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Human Parts
A publication about humanity from Medium: yours, mine, and ours.


In Human Parts. More on Medium.

This Is Us

A psalm of sleep apnea, shit in the shower, and life

“And besides,” he said, “your chin is on backward.”

The burly man with the accent-from-somewhere turned, almost looking dismissively at me — which, I guess, I’m used to — and smile-frowned. At least, I think he did; he was wearing a mask. And a spit shield. We used to put them on the faces of patients at the psych hospital — now people are just… walking around with them like it’s a pair of Oakleys. Of course, as a poor, nonprofit psychiatric hospital, we frequently ran out of spit shields (spitting is always tres en vogue at those kinds of…

This Is Us

Overcoming a speech impediment at 22

When I was around eight or nine years old, my brother and I asked my mom for advice on how to blow a bubble when chewing gum. All our other friends were able to do it, but we just couldn’t quite figure out the movement you needed to do with your tongue. My mom looked at us and said, with some sadness in her voice, “Unfortunately, you’ll probably never be able to blow a bubble.”

Like so much of my childhood, my memory of this moment is hazy. I remember exactly what she said, but not how we responded to…

This Is Us

I work so the medical industry will prescribe something so that I can do more work

“for what is quite literally at stake in the body in pain is the making and unmaking of the world.” (Scarry, 23)

Above is one of several sketches I made during a particularly bad flare-up. Delirious with pain and exhaustion, I decided that there must be a pain organ somewhere making all this pain. If I could just turn it off or find someone to remove it, the pain would end.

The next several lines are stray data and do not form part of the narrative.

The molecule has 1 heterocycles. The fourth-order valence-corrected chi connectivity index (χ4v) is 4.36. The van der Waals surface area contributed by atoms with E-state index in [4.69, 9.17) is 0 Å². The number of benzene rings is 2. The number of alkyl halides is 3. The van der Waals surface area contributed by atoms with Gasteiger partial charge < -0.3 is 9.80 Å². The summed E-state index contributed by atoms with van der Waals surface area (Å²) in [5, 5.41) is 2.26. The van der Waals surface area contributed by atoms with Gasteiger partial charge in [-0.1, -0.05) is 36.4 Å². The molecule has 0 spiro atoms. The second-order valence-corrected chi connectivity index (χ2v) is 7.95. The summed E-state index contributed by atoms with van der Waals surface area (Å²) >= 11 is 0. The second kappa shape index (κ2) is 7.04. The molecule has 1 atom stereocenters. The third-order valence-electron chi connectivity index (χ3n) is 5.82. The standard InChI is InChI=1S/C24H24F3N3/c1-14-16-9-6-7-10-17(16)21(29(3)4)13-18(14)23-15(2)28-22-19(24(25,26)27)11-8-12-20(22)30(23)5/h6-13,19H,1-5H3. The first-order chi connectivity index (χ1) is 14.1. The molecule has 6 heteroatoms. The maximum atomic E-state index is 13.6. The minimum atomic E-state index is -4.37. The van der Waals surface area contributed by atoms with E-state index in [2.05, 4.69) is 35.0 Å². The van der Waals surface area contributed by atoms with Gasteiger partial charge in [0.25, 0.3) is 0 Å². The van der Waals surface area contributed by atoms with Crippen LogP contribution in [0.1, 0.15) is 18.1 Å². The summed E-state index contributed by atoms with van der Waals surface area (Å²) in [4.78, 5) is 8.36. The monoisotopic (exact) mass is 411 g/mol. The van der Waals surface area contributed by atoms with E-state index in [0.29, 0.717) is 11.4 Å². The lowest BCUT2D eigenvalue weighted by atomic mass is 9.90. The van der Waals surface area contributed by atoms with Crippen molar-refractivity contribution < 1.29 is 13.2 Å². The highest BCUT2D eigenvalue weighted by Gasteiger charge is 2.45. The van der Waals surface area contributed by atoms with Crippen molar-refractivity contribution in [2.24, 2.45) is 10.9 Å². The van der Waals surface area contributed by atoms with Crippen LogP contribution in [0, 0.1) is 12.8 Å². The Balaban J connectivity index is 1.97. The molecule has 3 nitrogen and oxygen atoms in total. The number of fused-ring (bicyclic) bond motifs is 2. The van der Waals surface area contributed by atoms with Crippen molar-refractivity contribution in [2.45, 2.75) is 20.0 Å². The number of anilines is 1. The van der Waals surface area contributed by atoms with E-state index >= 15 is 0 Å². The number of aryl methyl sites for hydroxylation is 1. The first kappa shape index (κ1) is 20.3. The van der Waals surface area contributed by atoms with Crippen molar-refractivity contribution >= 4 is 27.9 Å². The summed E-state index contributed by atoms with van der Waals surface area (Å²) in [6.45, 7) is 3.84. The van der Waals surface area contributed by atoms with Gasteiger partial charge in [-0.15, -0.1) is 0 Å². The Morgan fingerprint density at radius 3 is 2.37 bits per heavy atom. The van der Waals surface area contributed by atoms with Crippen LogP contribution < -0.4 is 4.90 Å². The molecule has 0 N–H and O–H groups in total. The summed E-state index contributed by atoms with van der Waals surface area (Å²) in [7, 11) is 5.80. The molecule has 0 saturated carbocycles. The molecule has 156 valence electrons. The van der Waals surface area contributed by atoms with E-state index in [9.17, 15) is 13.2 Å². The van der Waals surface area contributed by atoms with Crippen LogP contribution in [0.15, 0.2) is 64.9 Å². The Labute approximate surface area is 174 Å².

But when I tried to picture it, to draw it and describe it, it got bigger and bigger until it exceeded the body. …

Lived Through This

My brother’s homicide remains unsolved. With no face and no name, there’s no one to hate.

Photo by Rene Cizio
Photo by Rene Cizio

When my brother was murdered, the police never found his killer, and my mom said, “Good, then I won’t have anyone I need to forgive.”

She was religious, righteous, or at least she tried to be, wanted to be. To forgive is divine, but without anyone to blame, forgiveness could not be expected of her. She felt she should be off the hook.

“I don’t think it works that way; besides, forgiveness also sets the prisoner free,” I said pointedly. “The only person you’re hurting is yourself, Ma.”

This was how she coped with her anger by thinking about forgiveness…

Lived Through This

After years of abuse and no support, I had reached my limit

No one showed up to my 11th birthday party at King Arthur’s Castle the summer before I entered sixth grade, my last year of elementary school. My birthday party became the foreshadowing event of the loneliest year of my life and the beginning of my lifelong battle with obsessive thoughts and suicidal ideation. The combination of my parent’s divorce, abuse by my sixth grade teacher, and the subsequent neglect of the adults at my school created the perfect storm, a catalyst that unlocked a shadow within me, unable to cope.

There was a myriad of obstacles to avoid at the…

Mind Games

Now, I see my former trauma as an opportunity for growth